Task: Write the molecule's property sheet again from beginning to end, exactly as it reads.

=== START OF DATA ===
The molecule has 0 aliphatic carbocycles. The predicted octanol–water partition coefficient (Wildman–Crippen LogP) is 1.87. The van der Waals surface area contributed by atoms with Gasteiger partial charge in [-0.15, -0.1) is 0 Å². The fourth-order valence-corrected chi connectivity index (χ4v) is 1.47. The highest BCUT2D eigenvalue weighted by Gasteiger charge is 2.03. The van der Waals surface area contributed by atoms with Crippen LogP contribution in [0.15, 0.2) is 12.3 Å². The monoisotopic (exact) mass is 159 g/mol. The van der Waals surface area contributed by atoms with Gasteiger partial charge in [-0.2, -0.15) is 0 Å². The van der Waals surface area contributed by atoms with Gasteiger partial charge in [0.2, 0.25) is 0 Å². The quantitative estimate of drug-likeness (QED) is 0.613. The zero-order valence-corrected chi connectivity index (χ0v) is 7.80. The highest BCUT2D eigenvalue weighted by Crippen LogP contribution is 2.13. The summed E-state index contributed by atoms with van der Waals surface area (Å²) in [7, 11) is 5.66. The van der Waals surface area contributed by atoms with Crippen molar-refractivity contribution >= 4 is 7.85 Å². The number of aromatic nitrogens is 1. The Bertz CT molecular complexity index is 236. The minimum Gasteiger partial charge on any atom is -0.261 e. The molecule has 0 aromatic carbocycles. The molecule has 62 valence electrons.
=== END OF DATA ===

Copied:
The molecule has 0 aliphatic carbocycles. The predicted octanol–water partition coefficient (Wildman–Crippen LogP) is 1.87. The van der Waals surface area contributed by atoms with Gasteiger partial charge in [-0.15, -0.1) is 0 Å². The fourth-order valence-corrected chi connectivity index (χ4v) is 1.47. The highest BCUT2D eigenvalue weighted by Gasteiger charge is 2.03. The van der Waals surface area contributed by atoms with Crippen LogP contribution in [0.15, 0.2) is 12.3 Å². The monoisotopic (exact) mass is 159 g/mol. The van der Waals surface area contributed by atoms with Gasteiger partial charge in [-0.2, -0.15) is 0 Å². The van der Waals surface area contributed by atoms with Gasteiger partial charge in [0.2, 0.25) is 0 Å². The quantitative estimate of drug-likeness (QED) is 0.613. The zero-order valence-corrected chi connectivity index (χ0v) is 7.80. The highest BCUT2D eigenvalue weighted by Crippen LogP contribution is 2.13. The summed E-state index contributed by atoms with van der Waals surface area (Å²) in [7, 11) is 5.66. The van der Waals surface area contributed by atoms with Crippen molar-refractivity contribution >= 4 is 7.85 Å². The number of aromatic nitrogens is 1. The Bertz CT molecular complexity index is 236. The minimum Gasteiger partial charge on any atom is -0.261 e. The molecule has 0 aromatic carbocycles. The molecule has 62 valence electrons.